Tribecans and their buddies up in Hudson Square are back on the offensive against the area's trashy menace: the three-district garbage truck garage (and Taj Majal of Salt) the Department of Sanitation wants to build near some fancy condos between Canal and Spring Streets along the West Side Highway. Last week the Villager noted that actor James Gandolfini was jumping into the fight, joining up with neighborhood activists who are pushing for an alternate plan with a shorter garage and a garden on top (called Hudson Rise). Gandolfini wined and dined City Council speaker Christine Quinn last week, and now the Villager reports he's using a little intimidation on some other officials. And it might be working!
Gandolfini again led the charge on Tuesday at a meeting with Deputy Mayor Ed Skyler’s chief of staff, Caswell Holloway. This time Gandolfini was joined by Richard Barrett and Phil Mouquinho of the Sanitation Steering Committee, which has been battling the overly large project for two years. Also present were John Doherty, Department of Sanitation commissioner; Dan Klein, Sanitation’s real estate director; and A.J. Pietrantone, director of Friends of Hudson River Park. Skyler had told Gandolfini he wanted a presentation of the committee’s Hudson Rise proposal. The community-alternative plan contains only two, instead of three, Sanitation districts’ trucks, and is thus a much lower building with less impact; plus it boasts a gorgeous rooftop park. “Today, I can tell you, I’ve seen the door open,” said an exuberant Mouquinho, speaking afterward. “If we can get District 5’s trucks out of there…75 feet tall is a possibility. It’s the first time I can use the words ‘ray of optimism.’ ” The activists recently presented the administration with five alternate sites for District 5’s garage; the city responded that three were feasible, and said it would extend by two weeks its search for alternative sites. Mouquinho and Barrett said the city feels the five-building Extell Riverside South site may be the best possibility. The other two options are a Sanitation vehicle-maintenance facility in Chelsea and a site in the West 50s owned by Gary Spindler, who also owns a Greenwich St. garage where Sanitation had wanted to dump a massive road-salt pile.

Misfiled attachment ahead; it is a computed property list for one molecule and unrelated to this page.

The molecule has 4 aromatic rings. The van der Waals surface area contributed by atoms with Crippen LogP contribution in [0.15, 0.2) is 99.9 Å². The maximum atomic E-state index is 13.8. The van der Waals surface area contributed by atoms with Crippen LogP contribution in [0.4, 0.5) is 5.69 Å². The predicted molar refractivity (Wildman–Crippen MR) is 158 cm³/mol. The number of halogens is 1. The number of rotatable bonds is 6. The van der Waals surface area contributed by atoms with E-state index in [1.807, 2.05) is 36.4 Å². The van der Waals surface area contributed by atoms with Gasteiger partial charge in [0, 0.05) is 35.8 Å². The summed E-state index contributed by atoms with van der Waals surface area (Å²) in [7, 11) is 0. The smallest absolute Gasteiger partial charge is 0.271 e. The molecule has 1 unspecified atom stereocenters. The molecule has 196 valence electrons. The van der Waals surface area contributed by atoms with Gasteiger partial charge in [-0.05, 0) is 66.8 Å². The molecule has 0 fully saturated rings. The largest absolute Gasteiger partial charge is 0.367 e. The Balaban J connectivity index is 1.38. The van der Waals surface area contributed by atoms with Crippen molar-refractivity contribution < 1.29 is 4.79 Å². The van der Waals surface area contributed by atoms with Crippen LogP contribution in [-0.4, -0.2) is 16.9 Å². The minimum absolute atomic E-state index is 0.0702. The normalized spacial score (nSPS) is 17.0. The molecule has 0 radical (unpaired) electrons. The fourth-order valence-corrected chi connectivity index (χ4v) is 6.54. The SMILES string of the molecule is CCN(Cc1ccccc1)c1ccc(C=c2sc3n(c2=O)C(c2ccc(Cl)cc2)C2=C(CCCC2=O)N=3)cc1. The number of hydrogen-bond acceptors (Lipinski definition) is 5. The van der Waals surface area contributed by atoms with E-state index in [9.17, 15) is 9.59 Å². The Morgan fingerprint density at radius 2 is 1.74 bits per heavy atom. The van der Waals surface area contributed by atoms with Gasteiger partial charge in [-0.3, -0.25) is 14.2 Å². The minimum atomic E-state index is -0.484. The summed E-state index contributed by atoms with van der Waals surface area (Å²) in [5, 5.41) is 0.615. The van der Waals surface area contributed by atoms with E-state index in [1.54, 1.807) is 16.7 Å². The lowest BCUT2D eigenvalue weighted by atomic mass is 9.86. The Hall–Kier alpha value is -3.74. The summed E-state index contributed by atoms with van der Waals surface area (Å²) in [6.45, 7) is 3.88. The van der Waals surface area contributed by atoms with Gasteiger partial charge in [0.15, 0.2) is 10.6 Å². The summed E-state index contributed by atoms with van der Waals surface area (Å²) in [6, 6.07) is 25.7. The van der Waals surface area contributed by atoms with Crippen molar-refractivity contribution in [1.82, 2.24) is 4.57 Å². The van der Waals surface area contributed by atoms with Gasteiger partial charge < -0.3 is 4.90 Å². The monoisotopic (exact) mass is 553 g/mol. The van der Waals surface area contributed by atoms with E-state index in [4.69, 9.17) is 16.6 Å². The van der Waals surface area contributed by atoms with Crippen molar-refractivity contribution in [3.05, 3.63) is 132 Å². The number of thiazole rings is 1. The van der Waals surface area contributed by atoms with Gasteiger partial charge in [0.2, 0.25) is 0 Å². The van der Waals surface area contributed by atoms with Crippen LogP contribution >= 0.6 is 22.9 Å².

Poor Chelsea. Is there anything Tribeca won't dump on them?